A Love Letter to the CD

by E.W Hemmings 11 months ago in industry

(Or Any Form of Physical Music You Choose)

A Love Letter to the CD

Technology often manages to fail us somehow. I remembered this fact not too long ago: Ahead of the release date of Palaye Royale's Boom Boom Room: Side B, which I'd been anticipating for months, I tried to change my iTunes payment details and the computer said no. A software update and a reinstallation of iTunes later, it still said no. No more downloads for you, Emma. That's what happens when you aren't rich enough to replace your computer every time something flashier comes out.

I had to buy this album. I had to think again. Mum needed to go to town, and I wanted to escape from my schoolwork, so I went with her. And, for the first time in what must have been years, I got out of the house, and I bought a CD. A real, shiny, jewel-cased CD.

With no HMV around, the only place I could find the new Palaye Royale album was an indie record store on the High Street. I'd had a wander in there before, but had never bought anything, being too frugal for my won good and too loyal to my self-imposed policy of never buying music without listening to it first on Spotify... I'd always wanted that to change. I'd always wanted to support an indie record store in a time of declining music sales. Support your scene and your scene will support you, and all that. So, I found the CD in the "New Releases" section and took it to the counter.

That's when I stepped into the time machine and went back to the glory days of music that people so idealise. I had one of those nice old-fashioned chats with the guy at the counter. Not about music, mind, about the wonders of contactless payment I'd only just discovered, but it surely beat the other conversations I'm normally too awkward and British to have in shops. It's because it was real. Not the unnecessary cliched stuff the staff in shops are trained to ask you - nothing is worse than the moment when they pounce on you and ask "Y'alright?" in an over sweetened voice—but a genuine, kind, human chat. The kind that makes you feel like less of a misanthrope, just for a second.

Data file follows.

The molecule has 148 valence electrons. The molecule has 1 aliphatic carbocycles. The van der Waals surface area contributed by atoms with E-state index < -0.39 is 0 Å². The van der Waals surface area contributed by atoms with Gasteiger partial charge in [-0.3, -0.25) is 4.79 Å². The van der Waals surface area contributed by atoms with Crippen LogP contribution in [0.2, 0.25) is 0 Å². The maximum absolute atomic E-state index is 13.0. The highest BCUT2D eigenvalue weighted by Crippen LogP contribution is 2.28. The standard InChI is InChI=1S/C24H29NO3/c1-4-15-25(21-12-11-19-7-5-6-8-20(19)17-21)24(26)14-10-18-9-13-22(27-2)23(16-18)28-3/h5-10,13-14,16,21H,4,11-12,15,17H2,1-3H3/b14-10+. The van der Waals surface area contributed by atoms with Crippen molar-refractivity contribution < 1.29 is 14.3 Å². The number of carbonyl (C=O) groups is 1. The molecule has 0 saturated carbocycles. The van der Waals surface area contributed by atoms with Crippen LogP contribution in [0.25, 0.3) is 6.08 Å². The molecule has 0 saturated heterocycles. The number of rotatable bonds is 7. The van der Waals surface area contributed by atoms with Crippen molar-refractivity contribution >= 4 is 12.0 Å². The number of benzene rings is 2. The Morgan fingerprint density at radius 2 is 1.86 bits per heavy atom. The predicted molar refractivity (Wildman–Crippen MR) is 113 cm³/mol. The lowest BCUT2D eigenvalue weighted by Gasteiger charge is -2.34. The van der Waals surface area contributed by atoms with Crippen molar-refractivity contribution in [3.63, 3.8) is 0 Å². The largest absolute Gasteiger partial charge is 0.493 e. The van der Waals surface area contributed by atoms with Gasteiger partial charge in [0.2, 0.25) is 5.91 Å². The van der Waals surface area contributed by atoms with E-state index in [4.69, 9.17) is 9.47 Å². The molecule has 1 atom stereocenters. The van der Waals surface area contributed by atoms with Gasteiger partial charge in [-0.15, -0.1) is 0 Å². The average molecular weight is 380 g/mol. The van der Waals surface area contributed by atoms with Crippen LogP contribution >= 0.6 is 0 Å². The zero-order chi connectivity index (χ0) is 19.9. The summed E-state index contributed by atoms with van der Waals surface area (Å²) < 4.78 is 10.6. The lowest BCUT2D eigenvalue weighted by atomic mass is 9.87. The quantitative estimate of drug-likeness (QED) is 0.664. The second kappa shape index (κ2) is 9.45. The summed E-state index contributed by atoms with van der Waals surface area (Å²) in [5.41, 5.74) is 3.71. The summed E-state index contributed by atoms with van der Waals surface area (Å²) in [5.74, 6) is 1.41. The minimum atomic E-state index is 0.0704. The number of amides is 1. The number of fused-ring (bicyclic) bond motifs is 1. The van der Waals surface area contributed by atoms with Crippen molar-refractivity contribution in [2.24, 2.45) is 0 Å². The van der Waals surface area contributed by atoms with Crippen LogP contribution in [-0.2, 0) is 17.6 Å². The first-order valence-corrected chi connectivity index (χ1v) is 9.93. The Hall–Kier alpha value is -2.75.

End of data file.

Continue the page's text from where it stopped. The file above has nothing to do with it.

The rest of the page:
Back to the CD itself. Just like its purchase, I realised recently that a CD is an experience of its own. Liner notes are more underrated than you might think: holding the lyrics in your hands, alongside the photos and the dedications, makes it all the more real and beautiful. In this one, Palaye's drummer Emerson Barrett had written out all of the lyrics himself. There were drawings in there he'd done too. You feel closer to the band when you can see all of that in your own hands; there's so much you can tell about someone from their handwriting, and it feels more personal than Times New Roman. How odd it is that something people who make music take so much care and so much effort over is ignored and neglected as we move away from buying physical albums to streaming.

There's no shuffle mode either. As much as I hit the Shuffle button on my iPod, and as much as I believe in appreciating songs in their own individual right, there's so much more you can gain from playing a record front to back. You appreciate it more for the complete, unfragmented story it tells. There's a reason those tracks are in the order they are, and besides, in shuffle mode, you miss the beautiful seamlessness of the transition from one track to another (see American Idiot by Green Day if you want a particularly good example). And somehow, when you listen to the music just as the band intended, you feel it more. You connect with it more. You love the album for the body of work it is rather than the sum of its individual parts.

I've given up on iTunes. This is how I'm buying my music now. Try it yourself, if you can, or even buy a vinyl if you can pay a bit more or if you feel really cultured. You might just amaze yourself.

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E.W Hemmings

A novelist/feminist/aspiring music writer from the UK. 

See all posts by E.W Hemmings